The Natural History Museum’s Executive Director Beka Economopoulos penned a feature article for the Summer 2018 issue of Museum Magazine, a publication of the American Alliance of Museums distributed to thousands of museums and museum professionals around the country.
Titled “The Right Side of History“, the article explores how museums can support Native-led climate justice initiatives:
“We believe that to be relevant in this time of environmental crisis, museums must move beyond the ambition to just be sustainable, carbon-neutral museums. We must also address and support the needs of frontline and fence-line communities that are struggling for a more just and sustainable world for all of us.
Being environmental stewards within this context means we need to align our practices with the global climate and environmental justice movement. This movement is led by Indigenous communities and born from cultures and bodies of knowledge that are already present—as artifacts, stories, and didactics—in the Native halls of the country’s natural history museums. In the post-Standing Rock era, these objects are charged with new meaning and significance. Through their curation and interpretation, we can connect history to the present—and impart lessons for the future.”
The article’s case study is Kwel’ Hoy: We Draw The Line, an evolving traveling exhibition and multi-year collaboration between The Natural History Museum, Lummi Nation and other Indigenous communities in North America. The exhibition debuted at the Carnegie Museum of Natural History in Fall 2017, is currently at the Watershed Center–a science center in New Jersey, and will open at the Florida Museum of Natural History later this year.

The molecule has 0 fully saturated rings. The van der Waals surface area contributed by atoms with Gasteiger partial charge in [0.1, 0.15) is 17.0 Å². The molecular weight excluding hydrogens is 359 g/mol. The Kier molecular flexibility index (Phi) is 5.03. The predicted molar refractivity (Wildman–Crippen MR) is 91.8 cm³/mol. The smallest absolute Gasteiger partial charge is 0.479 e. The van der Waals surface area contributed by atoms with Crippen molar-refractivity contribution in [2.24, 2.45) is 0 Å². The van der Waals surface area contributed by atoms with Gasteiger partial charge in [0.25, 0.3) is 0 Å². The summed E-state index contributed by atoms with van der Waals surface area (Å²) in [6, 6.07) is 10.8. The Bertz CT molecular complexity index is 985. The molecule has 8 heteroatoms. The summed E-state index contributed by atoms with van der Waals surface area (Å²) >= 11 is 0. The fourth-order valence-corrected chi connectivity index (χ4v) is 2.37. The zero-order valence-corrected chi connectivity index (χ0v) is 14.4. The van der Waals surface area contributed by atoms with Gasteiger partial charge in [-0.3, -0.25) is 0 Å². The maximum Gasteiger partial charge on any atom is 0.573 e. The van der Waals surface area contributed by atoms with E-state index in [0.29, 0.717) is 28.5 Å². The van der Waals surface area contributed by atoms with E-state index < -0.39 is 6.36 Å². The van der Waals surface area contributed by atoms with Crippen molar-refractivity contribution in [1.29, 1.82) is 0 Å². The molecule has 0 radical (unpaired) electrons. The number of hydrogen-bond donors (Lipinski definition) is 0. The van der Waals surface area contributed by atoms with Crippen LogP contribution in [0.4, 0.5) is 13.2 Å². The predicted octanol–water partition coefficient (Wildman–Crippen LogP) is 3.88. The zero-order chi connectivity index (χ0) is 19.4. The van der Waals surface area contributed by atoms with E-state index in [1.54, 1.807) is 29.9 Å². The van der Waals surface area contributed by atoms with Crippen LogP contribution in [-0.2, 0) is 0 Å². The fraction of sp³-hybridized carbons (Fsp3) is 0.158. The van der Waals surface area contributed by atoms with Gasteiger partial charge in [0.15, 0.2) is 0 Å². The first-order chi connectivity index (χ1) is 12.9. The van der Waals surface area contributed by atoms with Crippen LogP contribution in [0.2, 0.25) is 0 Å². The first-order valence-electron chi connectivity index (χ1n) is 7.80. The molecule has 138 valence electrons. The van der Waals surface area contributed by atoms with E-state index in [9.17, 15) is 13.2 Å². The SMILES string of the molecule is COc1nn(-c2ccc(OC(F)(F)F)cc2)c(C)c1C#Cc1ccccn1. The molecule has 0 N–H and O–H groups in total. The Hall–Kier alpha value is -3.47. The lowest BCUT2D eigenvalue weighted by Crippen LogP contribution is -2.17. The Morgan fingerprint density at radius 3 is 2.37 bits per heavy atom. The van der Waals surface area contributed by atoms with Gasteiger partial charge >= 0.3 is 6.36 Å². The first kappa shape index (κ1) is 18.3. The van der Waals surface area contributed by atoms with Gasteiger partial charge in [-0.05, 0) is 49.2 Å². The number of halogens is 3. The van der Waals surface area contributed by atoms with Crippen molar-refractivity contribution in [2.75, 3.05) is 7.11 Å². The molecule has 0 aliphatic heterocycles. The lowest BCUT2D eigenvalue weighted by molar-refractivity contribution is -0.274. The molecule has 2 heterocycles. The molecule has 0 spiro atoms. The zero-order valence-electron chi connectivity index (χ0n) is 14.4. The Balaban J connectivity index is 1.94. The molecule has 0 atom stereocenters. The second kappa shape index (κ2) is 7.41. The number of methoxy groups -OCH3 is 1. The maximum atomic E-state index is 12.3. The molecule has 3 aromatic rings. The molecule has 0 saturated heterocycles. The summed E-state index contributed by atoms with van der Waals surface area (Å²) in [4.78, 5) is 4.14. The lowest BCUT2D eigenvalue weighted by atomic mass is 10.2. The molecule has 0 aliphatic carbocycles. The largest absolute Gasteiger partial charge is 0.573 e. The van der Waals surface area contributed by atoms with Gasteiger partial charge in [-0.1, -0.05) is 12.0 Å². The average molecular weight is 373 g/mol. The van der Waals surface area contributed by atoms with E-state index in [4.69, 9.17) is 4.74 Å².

But what can YOUR museum do? The article acknowledges that every museum has its own specific mission, expertise, and operational limitations, but even the smallest institutions in the most conservative states can take real steps. It closes with suggestions and resources. For example:
“1. Focus on the “just transition.” A common concern we hear from colleagues at peer institutions is that taking on environmental justice concerns in regions where fossil fuels are the bedrock of the local economy can make visitors feel alienated or attacked. What happens to their jobs, their homes, and their local economy when fossil fuels are abolished?
One of the most important concepts advanced by the climate justice movement is the notion of a “just transition” from a dirty energy economy to a clean energy economy. The climate justice framework plots an extensive plan in which nobody—including those currently employed by fossil fuel companies—is left behind. The discourse on just transition can help museums broach this topic both with decision-makers and visitors. Organizations such as Movement Generation offer age-appropriate trainings, workshops, and curricula on such climate justice concerns.
2. Partner with communities. The communities that are leading climate and environmental justice campaigns are using history, tradition, story, song, and distinct iconography in the context of their struggles. As trusted institutions, museums can lend their institutional support to these communities by contextualizing and uplifting their symbols, stories, struggles, and objects through exhibitions and public programs. They can only do this if they reach out, listen to, and work in partnership with the communities they want to support.
At many museums, increasing community engagement is now a top priority. Some, such as the Queens Museum in New York City, have hired full-time community organizers to broker relationships with historically underserved communities. Institutions that are unable to expand their operational capacity can reach out to grassroots networks such as the Climate Justice Alliance, Indigenous Environmental Network, and Native Organizers Alliance. The Natural History Museum is also able to facilitate collaborations between museums and communities that meet the needs of the various stakeholders involved.”
You can read the full piece here.